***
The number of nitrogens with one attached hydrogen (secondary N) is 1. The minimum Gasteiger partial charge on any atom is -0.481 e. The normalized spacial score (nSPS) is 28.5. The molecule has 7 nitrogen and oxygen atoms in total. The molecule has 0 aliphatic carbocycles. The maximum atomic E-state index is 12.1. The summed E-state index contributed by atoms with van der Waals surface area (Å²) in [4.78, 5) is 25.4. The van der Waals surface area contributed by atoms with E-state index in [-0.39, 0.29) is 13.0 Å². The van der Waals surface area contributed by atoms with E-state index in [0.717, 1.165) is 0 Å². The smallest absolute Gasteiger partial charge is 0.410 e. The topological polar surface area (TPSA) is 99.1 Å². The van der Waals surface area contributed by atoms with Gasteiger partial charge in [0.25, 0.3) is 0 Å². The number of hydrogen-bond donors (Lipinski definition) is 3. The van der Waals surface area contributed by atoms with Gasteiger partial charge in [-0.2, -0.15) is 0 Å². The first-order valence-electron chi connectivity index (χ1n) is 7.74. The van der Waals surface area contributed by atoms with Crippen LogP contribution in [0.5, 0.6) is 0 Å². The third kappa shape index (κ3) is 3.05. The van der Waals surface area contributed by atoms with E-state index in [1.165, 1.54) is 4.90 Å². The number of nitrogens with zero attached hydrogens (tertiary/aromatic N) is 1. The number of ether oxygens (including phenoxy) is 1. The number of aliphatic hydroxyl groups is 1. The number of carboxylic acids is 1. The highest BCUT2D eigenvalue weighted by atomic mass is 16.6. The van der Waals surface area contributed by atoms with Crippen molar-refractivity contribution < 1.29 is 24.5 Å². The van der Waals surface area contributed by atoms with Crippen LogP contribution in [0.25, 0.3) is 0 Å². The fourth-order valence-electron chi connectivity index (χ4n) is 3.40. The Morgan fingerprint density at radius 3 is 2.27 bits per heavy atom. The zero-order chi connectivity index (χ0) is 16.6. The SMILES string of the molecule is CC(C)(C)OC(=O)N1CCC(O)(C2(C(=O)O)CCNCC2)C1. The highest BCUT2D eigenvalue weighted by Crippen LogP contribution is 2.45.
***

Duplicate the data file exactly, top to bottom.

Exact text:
The number of nitrogens with one attached hydrogen (secondary N) is 1. The minimum Gasteiger partial charge on any atom is -0.481 e. The normalized spacial score (nSPS) is 28.5. The molecule has 7 nitrogen and oxygen atoms in total. The molecule has 0 aliphatic carbocycles. The maximum atomic E-state index is 12.1. The summed E-state index contributed by atoms with van der Waals surface area (Å²) in [4.78, 5) is 25.4. The van der Waals surface area contributed by atoms with E-state index in [-0.39, 0.29) is 13.0 Å². The van der Waals surface area contributed by atoms with E-state index in [0.717, 1.165) is 0 Å². The smallest absolute Gasteiger partial charge is 0.410 e. The topological polar surface area (TPSA) is 99.1 Å². The van der Waals surface area contributed by atoms with Gasteiger partial charge in [0.25, 0.3) is 0 Å². The number of hydrogen-bond donors (Lipinski definition) is 3. The van der Waals surface area contributed by atoms with Gasteiger partial charge in [-0.2, -0.15) is 0 Å². The first-order valence-electron chi connectivity index (χ1n) is 7.74. The van der Waals surface area contributed by atoms with Crippen LogP contribution in [0.5, 0.6) is 0 Å². The third kappa shape index (κ3) is 3.05. The van der Waals surface area contributed by atoms with E-state index in [1.165, 1.54) is 4.90 Å². The number of nitrogens with zero attached hydrogens (tertiary/aromatic N) is 1. The number of ether oxygens (including phenoxy) is 1. The number of aliphatic hydroxyl groups is 1. The number of carboxylic acids is 1. The highest BCUT2D eigenvalue weighted by atomic mass is 16.6. The van der Waals surface area contributed by atoms with Crippen molar-refractivity contribution < 1.29 is 24.5 Å². The van der Waals surface area contributed by atoms with Crippen LogP contribution in [0.25, 0.3) is 0 Å². The fourth-order valence-electron chi connectivity index (χ4n) is 3.40. The Morgan fingerprint density at radius 3 is 2.27 bits per heavy atom. The zero-order chi connectivity index (χ0) is 16.6. The SMILES string of the molecule is CC(C)(C)OC(=O)N1CCC(O)(C2(C(=O)O)CCNCC2)C1. The highest BCUT2D eigenvalue weighted by Crippen LogP contribution is 2.45.